Cold canvass for a cause

Two canvassers’ fight against the freeze

Justin Lecocq, a canvasser for the Wilderness Committee, braves the cold to educate Winnipeggers about conservation. Jonah Oneil

No one likes standing in the cold when it’s -30 C and frostbite is nipping away at your nose. But for people like Justin Lecocq and Sabrina Deforest, two canvassers for the Western Canada Wilderness Committee, the biting cold is a harsh reality they face each day.

Lecocq and Deforest combat unforgiving Winnipeg weather for 15 to 20 hours a week, going door-to-door to promote the Wilderness Committee’s work to protect various western Canadian wilderness areas.

The committee has accomplished various environmental feats, including the protection of over 40 wilderness areas and their wildlife inhabitants.

Canvassers speak to about 60,000 people each year through thick and thin. The winter is one of the toughest elements canvassers face.

“The cold matters,” says Lecocq. “Your fingers are numb, your toes are numb. You’re just hoping some very, very nice person lets you into their house to talk for a few seconds.”

“[Canvassers] overcome quite a great deal of obstacles standing in -30 C, talking to people who aren’t really receptive. It’s a really admirable, respectable and heroic thing they’ve done,” canvassing director Robin Bryan explains.

For Lecocq and Deforest, the kindness of strangers is one of the most treasured aspects of canvassing.

“People are generally nice … if [they] see a value in what you are doing,” says Deforest.

Canvassers have a short window to convey their message about Manitoba conservation. Just a few more seconds to speak with potential donors makes all the difference.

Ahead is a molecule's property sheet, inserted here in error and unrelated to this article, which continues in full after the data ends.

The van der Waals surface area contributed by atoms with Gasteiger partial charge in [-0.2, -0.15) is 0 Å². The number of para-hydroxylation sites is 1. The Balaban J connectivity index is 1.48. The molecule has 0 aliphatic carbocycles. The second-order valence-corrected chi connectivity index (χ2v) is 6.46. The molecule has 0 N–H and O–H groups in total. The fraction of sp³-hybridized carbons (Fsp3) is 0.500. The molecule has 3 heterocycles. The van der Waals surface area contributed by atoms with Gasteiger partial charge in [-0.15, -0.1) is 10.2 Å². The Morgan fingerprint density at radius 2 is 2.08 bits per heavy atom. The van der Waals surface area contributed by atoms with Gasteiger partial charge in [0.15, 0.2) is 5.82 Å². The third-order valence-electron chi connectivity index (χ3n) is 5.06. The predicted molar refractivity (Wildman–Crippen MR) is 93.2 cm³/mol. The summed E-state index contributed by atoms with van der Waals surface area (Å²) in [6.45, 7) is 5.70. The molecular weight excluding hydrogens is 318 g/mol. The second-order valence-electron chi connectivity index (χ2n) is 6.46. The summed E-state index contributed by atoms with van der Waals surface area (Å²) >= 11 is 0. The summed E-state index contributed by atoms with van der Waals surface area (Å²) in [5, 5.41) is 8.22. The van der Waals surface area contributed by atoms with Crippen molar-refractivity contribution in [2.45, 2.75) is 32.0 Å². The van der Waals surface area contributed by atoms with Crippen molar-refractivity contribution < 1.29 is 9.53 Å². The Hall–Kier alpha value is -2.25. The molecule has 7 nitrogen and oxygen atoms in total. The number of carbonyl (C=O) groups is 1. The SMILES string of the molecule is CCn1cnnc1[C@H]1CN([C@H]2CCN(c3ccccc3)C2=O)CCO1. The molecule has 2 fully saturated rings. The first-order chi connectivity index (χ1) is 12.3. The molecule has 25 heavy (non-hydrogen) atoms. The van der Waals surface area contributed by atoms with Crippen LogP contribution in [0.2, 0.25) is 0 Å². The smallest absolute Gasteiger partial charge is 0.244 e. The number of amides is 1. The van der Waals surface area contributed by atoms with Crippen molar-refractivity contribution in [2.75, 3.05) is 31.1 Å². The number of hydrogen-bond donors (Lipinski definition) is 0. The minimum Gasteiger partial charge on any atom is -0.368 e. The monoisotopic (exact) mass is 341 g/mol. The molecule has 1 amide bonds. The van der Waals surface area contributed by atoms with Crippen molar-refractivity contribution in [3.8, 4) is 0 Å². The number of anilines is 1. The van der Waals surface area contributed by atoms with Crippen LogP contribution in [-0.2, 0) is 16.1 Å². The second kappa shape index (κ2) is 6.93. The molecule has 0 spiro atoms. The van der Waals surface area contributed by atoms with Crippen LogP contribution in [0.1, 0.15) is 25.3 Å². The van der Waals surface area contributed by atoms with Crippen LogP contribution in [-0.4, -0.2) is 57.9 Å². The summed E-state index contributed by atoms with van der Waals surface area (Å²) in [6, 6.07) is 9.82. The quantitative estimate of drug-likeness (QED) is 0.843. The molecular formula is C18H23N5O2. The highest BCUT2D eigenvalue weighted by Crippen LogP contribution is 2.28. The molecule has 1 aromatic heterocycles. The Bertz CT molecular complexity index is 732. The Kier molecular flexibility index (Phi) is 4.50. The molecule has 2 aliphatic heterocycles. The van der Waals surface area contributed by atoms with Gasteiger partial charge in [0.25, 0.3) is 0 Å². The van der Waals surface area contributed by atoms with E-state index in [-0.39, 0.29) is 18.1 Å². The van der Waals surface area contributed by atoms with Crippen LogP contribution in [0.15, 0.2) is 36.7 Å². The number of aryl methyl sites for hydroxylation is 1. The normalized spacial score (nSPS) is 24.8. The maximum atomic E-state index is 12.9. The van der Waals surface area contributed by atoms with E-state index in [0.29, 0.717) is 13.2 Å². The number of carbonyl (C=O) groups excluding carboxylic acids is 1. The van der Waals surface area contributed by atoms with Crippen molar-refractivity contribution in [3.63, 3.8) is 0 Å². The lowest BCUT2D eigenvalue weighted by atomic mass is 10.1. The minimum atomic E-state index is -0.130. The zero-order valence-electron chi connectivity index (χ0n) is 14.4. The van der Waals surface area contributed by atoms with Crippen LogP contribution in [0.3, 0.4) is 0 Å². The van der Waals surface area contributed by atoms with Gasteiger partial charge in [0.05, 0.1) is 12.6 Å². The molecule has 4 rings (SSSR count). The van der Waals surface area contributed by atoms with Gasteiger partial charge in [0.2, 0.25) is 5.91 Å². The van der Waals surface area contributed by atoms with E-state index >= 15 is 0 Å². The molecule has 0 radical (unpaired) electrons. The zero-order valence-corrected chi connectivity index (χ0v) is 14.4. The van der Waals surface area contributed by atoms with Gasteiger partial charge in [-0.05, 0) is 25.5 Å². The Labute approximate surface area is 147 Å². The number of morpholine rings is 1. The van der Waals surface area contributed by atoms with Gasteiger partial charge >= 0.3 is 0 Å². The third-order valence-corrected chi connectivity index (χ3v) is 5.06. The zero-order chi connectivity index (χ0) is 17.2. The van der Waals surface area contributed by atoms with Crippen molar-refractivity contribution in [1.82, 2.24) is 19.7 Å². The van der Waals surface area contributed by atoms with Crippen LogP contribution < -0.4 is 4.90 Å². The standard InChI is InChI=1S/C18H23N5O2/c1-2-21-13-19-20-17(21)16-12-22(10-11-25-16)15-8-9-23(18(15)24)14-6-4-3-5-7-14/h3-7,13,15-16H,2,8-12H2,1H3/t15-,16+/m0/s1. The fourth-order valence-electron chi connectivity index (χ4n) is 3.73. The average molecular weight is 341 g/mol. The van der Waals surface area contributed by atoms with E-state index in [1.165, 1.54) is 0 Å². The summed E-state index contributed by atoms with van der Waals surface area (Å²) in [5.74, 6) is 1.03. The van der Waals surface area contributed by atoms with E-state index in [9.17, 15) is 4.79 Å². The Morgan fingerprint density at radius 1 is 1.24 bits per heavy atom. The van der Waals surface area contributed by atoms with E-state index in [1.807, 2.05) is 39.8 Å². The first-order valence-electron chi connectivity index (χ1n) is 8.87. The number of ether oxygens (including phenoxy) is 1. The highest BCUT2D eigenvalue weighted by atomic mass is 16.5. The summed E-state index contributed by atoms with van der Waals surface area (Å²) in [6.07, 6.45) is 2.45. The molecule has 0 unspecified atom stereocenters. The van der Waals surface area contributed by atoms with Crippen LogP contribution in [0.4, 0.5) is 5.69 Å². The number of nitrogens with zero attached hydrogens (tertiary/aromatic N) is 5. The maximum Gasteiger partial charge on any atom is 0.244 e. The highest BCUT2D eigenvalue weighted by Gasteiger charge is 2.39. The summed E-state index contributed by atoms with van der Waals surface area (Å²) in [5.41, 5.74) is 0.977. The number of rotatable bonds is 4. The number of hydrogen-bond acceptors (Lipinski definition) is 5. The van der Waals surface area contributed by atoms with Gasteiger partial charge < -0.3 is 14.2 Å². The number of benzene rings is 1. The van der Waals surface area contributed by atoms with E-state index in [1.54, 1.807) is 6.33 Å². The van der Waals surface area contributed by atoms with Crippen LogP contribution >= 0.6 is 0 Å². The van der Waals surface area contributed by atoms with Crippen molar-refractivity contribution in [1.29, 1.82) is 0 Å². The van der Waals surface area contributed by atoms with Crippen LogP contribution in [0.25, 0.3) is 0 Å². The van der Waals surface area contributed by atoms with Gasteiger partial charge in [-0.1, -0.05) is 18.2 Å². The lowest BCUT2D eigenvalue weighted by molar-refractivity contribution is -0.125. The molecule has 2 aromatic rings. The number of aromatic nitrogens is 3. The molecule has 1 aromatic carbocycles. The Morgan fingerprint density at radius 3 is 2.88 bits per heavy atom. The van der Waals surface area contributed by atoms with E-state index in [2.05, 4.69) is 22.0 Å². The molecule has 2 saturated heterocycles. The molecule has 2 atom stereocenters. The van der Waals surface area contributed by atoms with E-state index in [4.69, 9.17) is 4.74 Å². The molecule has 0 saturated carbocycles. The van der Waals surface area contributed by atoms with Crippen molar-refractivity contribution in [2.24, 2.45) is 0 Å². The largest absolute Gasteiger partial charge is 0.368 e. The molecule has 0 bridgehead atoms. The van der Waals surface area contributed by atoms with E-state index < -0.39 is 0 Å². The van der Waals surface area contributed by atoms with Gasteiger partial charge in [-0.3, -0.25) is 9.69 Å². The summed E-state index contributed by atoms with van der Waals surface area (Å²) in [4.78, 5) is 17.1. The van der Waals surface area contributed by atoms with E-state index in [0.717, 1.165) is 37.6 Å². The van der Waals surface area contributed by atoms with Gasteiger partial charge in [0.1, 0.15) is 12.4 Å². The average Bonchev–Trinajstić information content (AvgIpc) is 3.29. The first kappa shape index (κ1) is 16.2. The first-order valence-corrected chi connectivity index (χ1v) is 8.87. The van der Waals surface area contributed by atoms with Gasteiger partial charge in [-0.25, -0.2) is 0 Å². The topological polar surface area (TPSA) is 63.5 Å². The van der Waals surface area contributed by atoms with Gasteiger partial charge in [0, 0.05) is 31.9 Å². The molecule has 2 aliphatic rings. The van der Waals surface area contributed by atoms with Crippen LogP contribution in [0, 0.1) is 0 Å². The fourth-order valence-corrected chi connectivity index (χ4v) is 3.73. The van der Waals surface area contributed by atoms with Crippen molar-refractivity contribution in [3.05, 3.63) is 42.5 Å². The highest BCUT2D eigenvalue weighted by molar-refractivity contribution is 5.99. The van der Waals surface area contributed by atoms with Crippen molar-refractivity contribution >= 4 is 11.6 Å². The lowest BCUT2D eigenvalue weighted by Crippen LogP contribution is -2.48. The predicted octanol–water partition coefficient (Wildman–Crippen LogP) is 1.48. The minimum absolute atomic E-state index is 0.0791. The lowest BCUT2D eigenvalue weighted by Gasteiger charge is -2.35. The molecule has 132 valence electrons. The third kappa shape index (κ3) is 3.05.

“It can be discouraging because you are talking to a lot of people who don’t necessarily care,” Deforest continues. “Sometimes it’s one or two [nice] people that really keep you going.”

When faced with the harsh cold, sometimes all canvassers need is a big smile and for people to show appreciation for what they do.

“We feel like we’re doing a real good thing for the world … we’re doing a really respectful thing,” says Lecocq. “When people pat my back and tell me, ‘You’re doing something really good. Thank you for your work,’ those kinds of experiences are amazing.”

But not every knock on a stranger’s door gets answered by a smiling face.

Laughing, Lecocq recalls one of his worst canvassing experiences.

“I knocked on a guy’s door and he swung it open and said to me, ‘What are you selling?’ He screamed at me ... and said I’m taking away jobs from all the loggers, and I’m just a left-wing fundamentalist.”

Fortunately for Lecocq and Deforest, that kind of negative experience is rare. For the most part “apathy is the biggest obstacle to overcome.”

At times canvassers find it hard to get people involved in environmental issues, even ones in their own province. Their conservation efforts can be overshadowed by worldwide environmental concerns. But Bryan believes the Wilderness Committee and canvassers are “here to stay throughout the years … and increase the knowledge people have access to.”


Published in Volume 64, Number 21 of The Uniter (March 4, 2010)

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